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Prairie Notes are monthly photo/journal observations from Tandy Hills Natural Area by Founder/Director, Don Young. They include field reports, flora and fauna sightings, and more, mixed with a scoop of dry humor and a bit of philosophy. They are available free to all who get on the FOTHNA email list.

The Case of the Waylaid Waterhole

Prairie Notes #187
July 1, 2022

01) The Case of the Waylaid Waterhole
02) Field Report - June
03) New Species - June
04) Trails Project Report
05) PrairieSky / StarParty Report - July
06) NPSOT Summer Newsletter
07) 
Prairie Proverb - John Quincy Adams 

 

01) The Case of the Waylaid Waterhole

 

It's not always easy managing an urban natural area. Besides the usual duties of of invasive species control, prairie restoration and trail building, we often have to manage the misdeeds of PEOPLE! Homeless camps, trash dumping, off-trail photographers and vehicular vandalism. 

 

About 10 years ago we encountered a new problem here that has tested my patience. A homeowner whose property backs up to Tandy Hills decided to fence off a large section of the natural area for their private use. The word for that is "encroachment". This particular encroachment was especially vexing because it fenced off one of the few, year round sources of water at the park. It's at the intersection of several hills and streets allowing rain water to rush in and accumulate in deep pools carved out by heavy rains. Not only was it a pleasant glade for hiking, it was and is an important water source for wildlife. (The current drought has mostly dried up the pools, for now.)

 

The homeowner erected steel fencing and large piles of cut privet making the waterhole virtually impenetrable. Their dogs discouraged wildlife from entering, too. I'm told by city officials that encroachment of city property is not uncommon but difficult to deal with.

 

Over the past 10 years I have been a squeaky wheel to City of Fort Worth Park & Rec officals, pleading repeatedly that they address the issue. It was a proverbial, beaurcratic nightmare. The encroachment party claimed they were concerned with possible fracking operations nearby and tresspassing on their property. Those are not legitimate reasons for encroachment, but city officials including, the legal department, were forced to follow a long list of protocols to resolve the issue. This went on and on and on, for ten long years.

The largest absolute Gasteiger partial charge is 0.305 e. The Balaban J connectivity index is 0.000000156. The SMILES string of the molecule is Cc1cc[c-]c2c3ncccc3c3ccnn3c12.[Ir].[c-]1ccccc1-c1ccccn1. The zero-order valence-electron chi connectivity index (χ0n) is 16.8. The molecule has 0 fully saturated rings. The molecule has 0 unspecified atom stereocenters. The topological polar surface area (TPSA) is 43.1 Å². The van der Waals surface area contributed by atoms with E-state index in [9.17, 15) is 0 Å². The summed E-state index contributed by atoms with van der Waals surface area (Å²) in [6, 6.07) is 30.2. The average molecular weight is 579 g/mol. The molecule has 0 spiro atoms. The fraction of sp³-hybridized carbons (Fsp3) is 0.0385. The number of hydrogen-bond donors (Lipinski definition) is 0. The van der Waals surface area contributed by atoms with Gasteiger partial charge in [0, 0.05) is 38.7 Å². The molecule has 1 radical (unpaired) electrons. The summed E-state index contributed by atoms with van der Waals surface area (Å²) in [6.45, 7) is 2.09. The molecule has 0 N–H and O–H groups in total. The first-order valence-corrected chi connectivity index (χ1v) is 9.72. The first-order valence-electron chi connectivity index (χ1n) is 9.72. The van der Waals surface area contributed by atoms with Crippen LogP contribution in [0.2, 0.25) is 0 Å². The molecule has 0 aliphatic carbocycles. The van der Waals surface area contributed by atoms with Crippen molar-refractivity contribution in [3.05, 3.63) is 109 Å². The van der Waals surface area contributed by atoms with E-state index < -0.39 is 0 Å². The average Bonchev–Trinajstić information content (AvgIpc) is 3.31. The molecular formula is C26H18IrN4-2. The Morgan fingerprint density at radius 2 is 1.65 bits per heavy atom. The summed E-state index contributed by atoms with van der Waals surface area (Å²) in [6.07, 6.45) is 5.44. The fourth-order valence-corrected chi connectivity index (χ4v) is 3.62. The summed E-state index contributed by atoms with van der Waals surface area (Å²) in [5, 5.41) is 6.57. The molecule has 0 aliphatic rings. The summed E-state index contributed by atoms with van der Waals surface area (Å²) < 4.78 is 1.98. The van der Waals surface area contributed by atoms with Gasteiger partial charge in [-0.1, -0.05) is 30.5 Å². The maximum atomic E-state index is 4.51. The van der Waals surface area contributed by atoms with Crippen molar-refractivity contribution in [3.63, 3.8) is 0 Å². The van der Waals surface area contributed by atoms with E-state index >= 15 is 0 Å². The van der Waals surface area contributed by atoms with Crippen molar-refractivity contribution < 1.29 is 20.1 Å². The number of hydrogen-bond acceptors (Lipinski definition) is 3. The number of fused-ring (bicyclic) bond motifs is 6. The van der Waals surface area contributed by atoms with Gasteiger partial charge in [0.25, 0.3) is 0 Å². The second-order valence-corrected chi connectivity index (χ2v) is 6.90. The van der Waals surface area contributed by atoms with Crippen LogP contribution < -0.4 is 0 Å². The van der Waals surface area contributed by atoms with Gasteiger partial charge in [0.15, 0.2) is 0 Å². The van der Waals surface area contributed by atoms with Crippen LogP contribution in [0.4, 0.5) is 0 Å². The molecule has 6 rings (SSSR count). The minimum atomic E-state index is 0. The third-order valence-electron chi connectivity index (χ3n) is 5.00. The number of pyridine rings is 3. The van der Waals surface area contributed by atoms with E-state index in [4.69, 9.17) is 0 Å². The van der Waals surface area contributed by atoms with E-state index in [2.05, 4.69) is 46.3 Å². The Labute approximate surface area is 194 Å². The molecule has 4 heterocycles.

In April, the waterhole was finally liberated. The fencing came down leaving only massive walls of cut privet to remove. Friends of Tandy Hills paid a contractor with a front end loader to remove the privet and restore the access point that is near the intersection of three trails. Besides the waterhole, the area is home to some of the largest and most beautiful trees in the natural area. Oaks, Little Elms and towering Cottonwoods populate the creekside creating deep shade. (Privet is a constant concern but can be periodically managed.)

 

Passion, Patience and Persverance paid off so that now everyone can once again enjoy this shady corner of Tandy Hills. 

 

 

DY

 

 


Steel wire fencing surrounded the approximately 2 acre encroachment. The homeowner finally removed it at the city's behest.

 


Cut privet piled 5' high against the steel fencing was virtually impenetrable.

 


A crew from S&S Trails was hired by FOTHNA to clear the remaining privet wall.

 

 

Public access to the property was restored in late June, 2022, after 10 years of encroachment.

 


Deep shade from large trees helps the pools retain water for most of the year.

 

Shade from extra large Oak, Elm and Cottonwood trees create a pleasing respite from the summer Sun.

 


One way to find the waterhole is look for the towering Cottonwood tree.

 

02) Field Report - June

 

It was already an off year for plants and wildlife at Tandy Hills. Before above average temps and lack of rain set in around June 10, there was a decent showing of late spring wildflowers. But by Summer Solstice, the show was over. Bird and insect sightings were dramatically reduced from past years. Still, Tandy Hills always holds surprises. Early morning and late evening visits can be rewarding. Come on in!

 


White Rosinweed (Silphium albiflorum) is managing the drought pretty well.

 


Silver Bluestem (Bothriochloa laguroides) is a reliable summer grass.

 

A nice patch of Golden Prairie Clover (Dalea azurea) growing in shallow limestone soil.